Aside from the environmental impact, I’ve absolutely converted to the habit and don’t find the use of paper tissues to be agreeable any more. In comparison, they are way too thin & fragile and not as soft as our cotton handkerchiefs!

I’ve also found that having a TSHU on you is incredibly practical for every day life and use my handkerchiefs to deal with the unexpected frequently. I’m always proud to pull out a beautiful, colourful hanky to save a situation or politely refuse paper napkins at a deli when ordering a sandwich!

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Marion sent me two TSHU hankies to try out: the one-ply polka-dotted Henri and the two-ply organic Dwight. TSHU handkerchiefs are handmade in Montreal, and the company plants a tree for each handkerchief adopted (TSHU calls each purchase an adoption—cute!).

Two TSHU handkerchiefs in cardboard sleeve packaging

As a cloth napkin user, I like the idea of a pseudo-napkin I can take with me anywhere. And with the weather (hopefully) warming up soon, it will be nice to have something to wipe the sweat off my face with after a run or a particularly energetic swing dance. I plan to use the hankies for at least 30 days, then I’ll report back about the practical ins and outs.

Have you ever used a cloth handkerchief? What was your experience?

Disclaimer: TSHU provided me two free handkerchiefs to review in a future post.

Get to Know Las Casas, Guatemalan Fair Trade

Las Casas table at the Manthan International Market

This summer I attended the Manthan International Market in downtown Indianapolis with the intent of sampling tasty foods of the world. Imagine my excitement when there turned out to be several fair trade vendors there as well! I was especially excited to meet David Durica of Las Casas, a vendor I’d never heard of before. I learned that Las Casas is fairly new to the Indianapolis fair trade scene and focuses specifically on sharing the beautiful culture of Guatemala.

I invited David to share more about Las Casas and the work they are doing in Guatemala and in the local Indy area.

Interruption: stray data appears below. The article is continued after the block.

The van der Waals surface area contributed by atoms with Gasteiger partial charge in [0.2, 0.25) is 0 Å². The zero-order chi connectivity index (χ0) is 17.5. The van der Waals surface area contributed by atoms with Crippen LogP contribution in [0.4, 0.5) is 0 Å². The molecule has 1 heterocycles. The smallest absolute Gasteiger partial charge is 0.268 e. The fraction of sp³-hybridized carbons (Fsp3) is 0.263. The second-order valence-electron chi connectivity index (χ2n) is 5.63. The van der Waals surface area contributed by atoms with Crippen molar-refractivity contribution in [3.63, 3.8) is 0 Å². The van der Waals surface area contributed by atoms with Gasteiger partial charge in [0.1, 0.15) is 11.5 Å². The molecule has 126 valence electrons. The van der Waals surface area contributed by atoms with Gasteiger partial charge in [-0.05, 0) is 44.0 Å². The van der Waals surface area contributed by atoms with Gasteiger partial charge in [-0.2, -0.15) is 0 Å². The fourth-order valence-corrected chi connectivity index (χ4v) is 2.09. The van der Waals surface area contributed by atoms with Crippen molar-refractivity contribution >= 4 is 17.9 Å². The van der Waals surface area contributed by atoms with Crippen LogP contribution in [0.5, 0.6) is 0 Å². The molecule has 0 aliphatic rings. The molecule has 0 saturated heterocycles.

Fair for All: Tell us about how Las Casas started.
Las Casas: My wife, Jenny, and I lived in Guatemala for a year, and while there we developed a deep respect for Guatemala’s people and culture. Towards the end of our time, we started brainstorming ways to sustain our relationships and maintain our commitment to the people long-term. After experiencing the struggles and issues throughout Guatemala – which include: lack of education and jobs, malnutrition, and a tragic history of oppression – we began identifying the existing strengths and skills among the people. We saw that the artisans were doing amazing work but they needed access to outside markets and fair wages. The need for Fair Trade was identified by realizing that if people matter, then the way we trade should matter.

Guatemalan artisan with table of jewelry

Describe your mission.
As a social enterprise, we seek to display cultural beauty, pursue fairness, and advocate for truth and reconciliation. We believe Fair Trade is a reconciled way of living for us as consumers. We view Las Casas as both a journey and a destination, a means and an end. The journey aspect is tangible by supporting fair trade and advocating alongside the indigenous artisans. This part of the mission puts fair trade merchandise into the hands of consumers. The destination is why we take part in the journey, which involves an intangible mission to reconcile trade by valuing people over product. Altogether, we hope to build a bridge with artisans living in a completely different reality.

What is it about Guatemala that makes that country so special to you?
We’ve always been drawn to Guatemala ever since our first short-term missions trip there in 2007. The country is vibrant with rich, cultural traditions and indigenous Mayan people who inspire us with their work ethic, commitment to family, and generous hospitality. More so than we’d experienced elsewhere, the indigenous population strive to maintain their ancient way of life, including their art of back-strap weaving, which is such a testament to their values.